Plink told the cabbie she needed to catch the one o'clock boat train, but first to make a short stop in the theatrical district along the way.

Stay Tuned For Episode 10 - "A Diplomatic Expedition"
Available after 8am EST, Mon/Thur)

Support the writing of this serial!  You can donate directly, or you can buy the first book in the series, The Case of the Misplaced Hero -- available as an ebook at major online retailers, including:

In most ebook formats at Smashwords, plus Amazon's Kindle Store, Barnes and Noble, Kobo, Diesel, Apple iBookstore(Coming soon to Sony.)

Now also at Amazon's international stores: UK, Germany, France, Italy, Spain, Japan.

Or donate via Paypal

Sunday, June 2, 2013

Sunday Update - Summer and Music


Summer is a horrible time for me. I can't take heat, and light disrupts my sleep. 

All the same, summer evokes story.  A long, slow, quiet, dream-like time, in an abandoned Dali-esque landscape of an empty college town, or the farm. Reading until 5am, when it would finally be cool enough to sleep. Ominous skies, sudden storms of any temperature or variety. The chalky smell when rain hits dry, baked earth or sidewalk.

My Anonymous Mercenary Writing Experiment is going okay -- not as well as I hoped, but that's partly because I've got a few more projects in mind, and my mind jumps from one to the other.  (And I've wasted time discovering some of those projects are non-starters.)

All the same, Summer is seeping into Project 1, and imbuing it with sensory detail.  I find that I can get back into that story instantly by Evoking Summer in my mind.  (Project 1 was actually on the non-starter list, until summer came along and showed me what I needed to do.)

The Serial is doing well.  I loved my illustration for Episode 7.  I was working at the last minute again, and stole from work I'd done earlier of mysterious pulp figures.  The background figure, with the cigarette, was inspired originally by a logo for The Falcon, I think.  I'll talk more about that in some upcoming Story Notes. (Possibly not this week - I have some other things I want to say Wednesday about David Falrand's recent post about wrting great scenes.  It is how I normally write, but the serial has forced me to go in the other direction, and there are benefits to that too.)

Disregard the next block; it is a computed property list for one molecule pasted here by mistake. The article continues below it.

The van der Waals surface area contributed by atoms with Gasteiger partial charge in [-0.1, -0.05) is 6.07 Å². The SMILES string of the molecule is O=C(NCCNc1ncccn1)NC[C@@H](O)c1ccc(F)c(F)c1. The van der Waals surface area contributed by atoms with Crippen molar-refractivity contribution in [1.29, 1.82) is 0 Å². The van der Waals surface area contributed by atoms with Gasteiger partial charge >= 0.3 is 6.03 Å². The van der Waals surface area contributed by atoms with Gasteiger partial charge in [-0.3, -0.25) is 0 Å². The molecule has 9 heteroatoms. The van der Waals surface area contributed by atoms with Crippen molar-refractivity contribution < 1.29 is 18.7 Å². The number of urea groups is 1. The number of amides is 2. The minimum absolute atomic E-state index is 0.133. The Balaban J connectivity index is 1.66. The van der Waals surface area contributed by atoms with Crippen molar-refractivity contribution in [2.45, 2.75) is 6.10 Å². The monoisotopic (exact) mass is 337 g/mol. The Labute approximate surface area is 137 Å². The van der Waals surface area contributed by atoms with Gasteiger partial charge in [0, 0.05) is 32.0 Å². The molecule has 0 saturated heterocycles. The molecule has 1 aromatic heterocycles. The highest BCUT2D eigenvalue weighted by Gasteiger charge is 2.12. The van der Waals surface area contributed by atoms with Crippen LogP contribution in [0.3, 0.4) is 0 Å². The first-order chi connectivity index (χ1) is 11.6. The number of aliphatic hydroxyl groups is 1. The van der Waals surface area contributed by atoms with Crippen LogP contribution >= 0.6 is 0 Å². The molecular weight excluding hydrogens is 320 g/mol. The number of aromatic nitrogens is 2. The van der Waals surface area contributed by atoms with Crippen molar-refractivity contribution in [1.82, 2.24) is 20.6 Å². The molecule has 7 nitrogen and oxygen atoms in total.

In the meantime... I've discovered that if I put Bob Seger's "Breakdown" on continuous loop, I draw better and faster.  Weird but true.  I think that it evokes images of conflict and power, the arrogant criminal, the dogged detective.  It may have been meant for Beverly Hills Cop, but it works thematically for Columbo or Miss Marple as well as The Saint.

(Or it might just be the beat -- "That Old Time Rock and Roll" also seems to work.)

I may try it with some of Paul Simon's songs from his Rhythm of the Saints album. He has evocative lyrics and performances.

While I don't like to write to music with words, I often write with a single jazz or instrumental song on continuous loop.  The Third Man Theme, Take Five, or maybe Sing Sing Sing. The sound stimulates my brain, and keeps outside distractions at bay, and the continuous loop makes the song blend into my head and it stops being distracting itself.

Something highly active, though (such as Bob Seger) can over-stimulate after a while, so I need to switch to a different song. Or sometimes I'll change when I need a different mood.

Another thing that is surprising: when I have the fuzz-headed effect of a silent migraine, "wall-of-sound" music tends to help.  (I don't often get the painful migraines, so I don't know if it would be so helpful to those folks.)

In the meantime, in the serial this week, Plink reviews her situation and decides to follow the money....

See you in the funny papers.